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Washington Clean Energy Rules
Ban Coal After 2025

by Staff
Tri-Cities Business Journal, January 2021

Portland General Electric will complete its 10-year plan to mothball the 600 megawatt coal-burning power plant at Boardman, Oregon, by the end of 2020. The end of coal at Boardman is a dramatic shift in energy production in the region. Washington power providers must remove coal from their portfolios by 2025 under rules adopted by the Washington State Department of Commerce and the Washington Utilities and Transportation Commission.

Commerce regulates 64 publicly-owned utilities, including the public utility districts, cities and rural electric associations that keep the lights on in much of the Mid-Columbia.

The UTC regulates investor-owned utilities.

The rules implement Washington's Clean Energy Transformation Act, the 2020 law enacted by Gov. Jay Inslee and the Legislature which mandates the state achieve carbon-free power by 2045. Utilities must file plans on how they will comply with the rules by the end of 2021.

The Northwest has already made progress on removing coal from the list of fuels that power the power plants. Burning coal emits carbon dioxide, which contributes to climate change. Four coal plants, including two in Montana and one each in Washington and Oregon, shut down in 2020.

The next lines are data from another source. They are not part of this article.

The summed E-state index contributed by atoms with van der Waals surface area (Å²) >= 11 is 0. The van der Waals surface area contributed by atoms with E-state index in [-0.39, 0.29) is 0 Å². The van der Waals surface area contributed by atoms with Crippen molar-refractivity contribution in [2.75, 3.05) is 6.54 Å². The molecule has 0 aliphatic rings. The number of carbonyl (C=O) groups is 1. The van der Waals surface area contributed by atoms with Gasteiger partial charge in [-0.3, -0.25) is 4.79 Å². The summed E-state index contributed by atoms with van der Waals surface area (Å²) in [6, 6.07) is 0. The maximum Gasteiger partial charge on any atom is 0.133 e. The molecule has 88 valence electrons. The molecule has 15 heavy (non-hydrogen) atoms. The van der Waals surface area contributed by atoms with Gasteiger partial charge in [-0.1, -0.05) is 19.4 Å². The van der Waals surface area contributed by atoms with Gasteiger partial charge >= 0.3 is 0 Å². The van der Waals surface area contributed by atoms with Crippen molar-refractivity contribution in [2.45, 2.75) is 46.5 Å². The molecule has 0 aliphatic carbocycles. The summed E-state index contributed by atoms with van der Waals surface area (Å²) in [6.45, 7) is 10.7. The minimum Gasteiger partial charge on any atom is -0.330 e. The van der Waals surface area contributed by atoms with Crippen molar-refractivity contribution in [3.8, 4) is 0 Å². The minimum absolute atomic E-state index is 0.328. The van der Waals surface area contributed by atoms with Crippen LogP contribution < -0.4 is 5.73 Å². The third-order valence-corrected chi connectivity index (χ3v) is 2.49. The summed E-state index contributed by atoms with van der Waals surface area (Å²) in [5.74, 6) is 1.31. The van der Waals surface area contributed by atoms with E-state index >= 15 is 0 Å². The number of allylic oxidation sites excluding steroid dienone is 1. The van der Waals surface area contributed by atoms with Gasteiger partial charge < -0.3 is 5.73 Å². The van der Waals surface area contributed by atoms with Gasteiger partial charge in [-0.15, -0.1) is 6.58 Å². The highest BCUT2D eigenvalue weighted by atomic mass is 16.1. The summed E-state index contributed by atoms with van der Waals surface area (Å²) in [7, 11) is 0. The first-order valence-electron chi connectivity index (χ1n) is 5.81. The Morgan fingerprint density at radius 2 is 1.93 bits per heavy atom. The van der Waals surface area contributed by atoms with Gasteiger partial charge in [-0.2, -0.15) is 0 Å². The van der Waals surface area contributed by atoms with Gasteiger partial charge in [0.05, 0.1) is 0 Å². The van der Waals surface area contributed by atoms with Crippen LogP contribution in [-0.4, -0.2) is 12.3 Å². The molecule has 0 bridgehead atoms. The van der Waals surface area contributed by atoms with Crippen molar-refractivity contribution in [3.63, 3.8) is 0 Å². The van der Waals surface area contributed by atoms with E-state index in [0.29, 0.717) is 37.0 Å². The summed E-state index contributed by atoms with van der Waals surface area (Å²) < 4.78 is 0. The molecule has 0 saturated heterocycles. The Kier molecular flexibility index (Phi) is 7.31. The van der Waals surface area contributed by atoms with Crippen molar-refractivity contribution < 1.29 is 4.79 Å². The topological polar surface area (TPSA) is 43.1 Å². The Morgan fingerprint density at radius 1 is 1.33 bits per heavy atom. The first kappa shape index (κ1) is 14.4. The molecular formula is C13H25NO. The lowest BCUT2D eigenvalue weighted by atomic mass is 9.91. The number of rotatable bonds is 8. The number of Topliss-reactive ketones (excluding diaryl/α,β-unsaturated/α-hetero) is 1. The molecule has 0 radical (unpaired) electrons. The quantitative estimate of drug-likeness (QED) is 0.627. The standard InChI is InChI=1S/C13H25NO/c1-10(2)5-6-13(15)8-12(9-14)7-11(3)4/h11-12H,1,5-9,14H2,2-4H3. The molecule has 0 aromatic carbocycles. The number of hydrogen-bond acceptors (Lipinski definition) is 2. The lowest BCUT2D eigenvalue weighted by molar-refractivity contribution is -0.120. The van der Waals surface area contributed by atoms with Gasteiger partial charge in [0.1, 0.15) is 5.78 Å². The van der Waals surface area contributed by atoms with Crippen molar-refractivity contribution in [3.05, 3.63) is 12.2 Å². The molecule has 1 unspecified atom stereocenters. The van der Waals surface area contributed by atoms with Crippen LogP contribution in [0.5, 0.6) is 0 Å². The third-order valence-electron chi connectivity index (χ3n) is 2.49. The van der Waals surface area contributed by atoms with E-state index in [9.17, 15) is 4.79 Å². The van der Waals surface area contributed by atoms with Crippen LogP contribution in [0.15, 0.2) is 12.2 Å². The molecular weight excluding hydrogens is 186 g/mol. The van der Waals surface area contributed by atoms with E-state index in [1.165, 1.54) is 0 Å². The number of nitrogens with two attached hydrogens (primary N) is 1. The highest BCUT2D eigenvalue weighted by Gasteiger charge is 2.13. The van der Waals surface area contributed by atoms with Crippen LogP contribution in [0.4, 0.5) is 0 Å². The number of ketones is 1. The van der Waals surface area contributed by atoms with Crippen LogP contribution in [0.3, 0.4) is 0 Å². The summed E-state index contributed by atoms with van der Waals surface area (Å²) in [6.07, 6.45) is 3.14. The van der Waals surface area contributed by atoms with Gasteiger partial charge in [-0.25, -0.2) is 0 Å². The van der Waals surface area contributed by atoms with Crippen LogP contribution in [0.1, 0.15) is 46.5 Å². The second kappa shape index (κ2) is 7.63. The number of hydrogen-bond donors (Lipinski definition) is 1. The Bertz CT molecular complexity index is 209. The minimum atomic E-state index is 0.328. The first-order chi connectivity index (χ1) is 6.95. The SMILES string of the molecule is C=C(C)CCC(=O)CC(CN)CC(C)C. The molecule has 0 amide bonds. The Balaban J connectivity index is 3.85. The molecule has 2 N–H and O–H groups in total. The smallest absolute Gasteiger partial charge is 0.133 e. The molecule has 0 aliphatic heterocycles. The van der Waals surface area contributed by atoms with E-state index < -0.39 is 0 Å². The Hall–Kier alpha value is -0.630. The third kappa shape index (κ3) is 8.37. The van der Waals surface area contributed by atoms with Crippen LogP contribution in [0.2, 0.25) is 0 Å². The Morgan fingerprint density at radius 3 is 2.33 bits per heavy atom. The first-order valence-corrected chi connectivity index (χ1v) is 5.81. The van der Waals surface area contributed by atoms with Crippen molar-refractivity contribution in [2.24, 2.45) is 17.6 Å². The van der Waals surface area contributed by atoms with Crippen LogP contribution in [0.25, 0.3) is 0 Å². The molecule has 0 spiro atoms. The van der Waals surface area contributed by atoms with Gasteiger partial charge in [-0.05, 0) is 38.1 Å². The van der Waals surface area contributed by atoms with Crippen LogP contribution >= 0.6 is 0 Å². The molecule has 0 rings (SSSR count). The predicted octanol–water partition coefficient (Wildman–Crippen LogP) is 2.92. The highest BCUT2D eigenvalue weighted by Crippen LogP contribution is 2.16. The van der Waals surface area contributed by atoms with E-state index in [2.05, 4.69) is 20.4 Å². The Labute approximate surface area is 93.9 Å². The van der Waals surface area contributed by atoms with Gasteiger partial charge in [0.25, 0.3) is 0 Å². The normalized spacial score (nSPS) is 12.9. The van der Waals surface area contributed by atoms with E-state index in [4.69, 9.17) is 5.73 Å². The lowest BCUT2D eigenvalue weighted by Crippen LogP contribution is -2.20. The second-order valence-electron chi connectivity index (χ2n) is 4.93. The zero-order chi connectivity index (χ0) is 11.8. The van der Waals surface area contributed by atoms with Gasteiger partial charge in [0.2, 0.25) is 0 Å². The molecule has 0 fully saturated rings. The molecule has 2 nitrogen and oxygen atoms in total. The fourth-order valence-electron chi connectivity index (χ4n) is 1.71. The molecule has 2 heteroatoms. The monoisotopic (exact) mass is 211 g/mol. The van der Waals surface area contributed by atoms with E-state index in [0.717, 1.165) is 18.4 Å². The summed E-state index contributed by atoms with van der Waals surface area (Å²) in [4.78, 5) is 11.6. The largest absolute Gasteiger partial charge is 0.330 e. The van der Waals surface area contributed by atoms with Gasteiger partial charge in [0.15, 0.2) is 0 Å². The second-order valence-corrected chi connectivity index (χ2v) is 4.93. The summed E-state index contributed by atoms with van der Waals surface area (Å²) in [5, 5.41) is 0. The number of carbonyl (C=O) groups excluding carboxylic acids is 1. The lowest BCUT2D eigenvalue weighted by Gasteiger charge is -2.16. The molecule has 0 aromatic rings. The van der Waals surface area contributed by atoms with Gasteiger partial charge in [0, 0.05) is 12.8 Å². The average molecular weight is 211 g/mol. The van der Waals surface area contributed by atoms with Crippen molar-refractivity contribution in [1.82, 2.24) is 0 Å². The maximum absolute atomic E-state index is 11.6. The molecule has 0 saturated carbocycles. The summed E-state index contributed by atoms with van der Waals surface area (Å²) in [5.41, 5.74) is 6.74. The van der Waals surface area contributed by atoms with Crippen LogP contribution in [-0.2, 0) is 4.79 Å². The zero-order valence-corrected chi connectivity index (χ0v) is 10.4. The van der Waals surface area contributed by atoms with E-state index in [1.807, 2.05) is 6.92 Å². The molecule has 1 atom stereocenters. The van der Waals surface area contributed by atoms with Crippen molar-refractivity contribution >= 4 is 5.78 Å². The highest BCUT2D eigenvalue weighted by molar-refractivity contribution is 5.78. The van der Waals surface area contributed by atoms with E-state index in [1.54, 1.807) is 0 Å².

The move from coal and carbon-based fuels such as natural gas will have a minimal impact on the public utilities that serve the Mid-Columbia, which rely heavily on hydro and nuclear power.

The Benton and Franklin public utility districts, Richland Energy Services and Benton Rural Electric Association chiefly draw power from the Bonneville Power Administration, the federal system powered by the Columbia and Snake River dams, the Columbia Generating Station nuclear plant in Richland and other mostly non-carbon sources.

The region does have a stake in coal emissions through its proximity to Boardman, Oregon, where Portland General Electric and its minority partner, Idaho Power, operated a 650MW coal plant for generations until it shut down on Oct. 15, 2020.

The clean energy rules spell out how Washington will achieve its goals over the coming years. Broadly, utilities must achieve a carbon-neutral supply of electricity by 2030, and source 100% of their electricity from renewable or non-carbon-emitting sources by 2045.

Details include:

Go to A summary of the BPA fuel mix is here.

Related Pages:
Wind, Solar Power Plants Cheaper Than Coal in a Decade by Frik Els,, 10/11/16

Washington Clean Energy Rules Ban Coal After 2025
Tri-Cities Business Journal, January 2021

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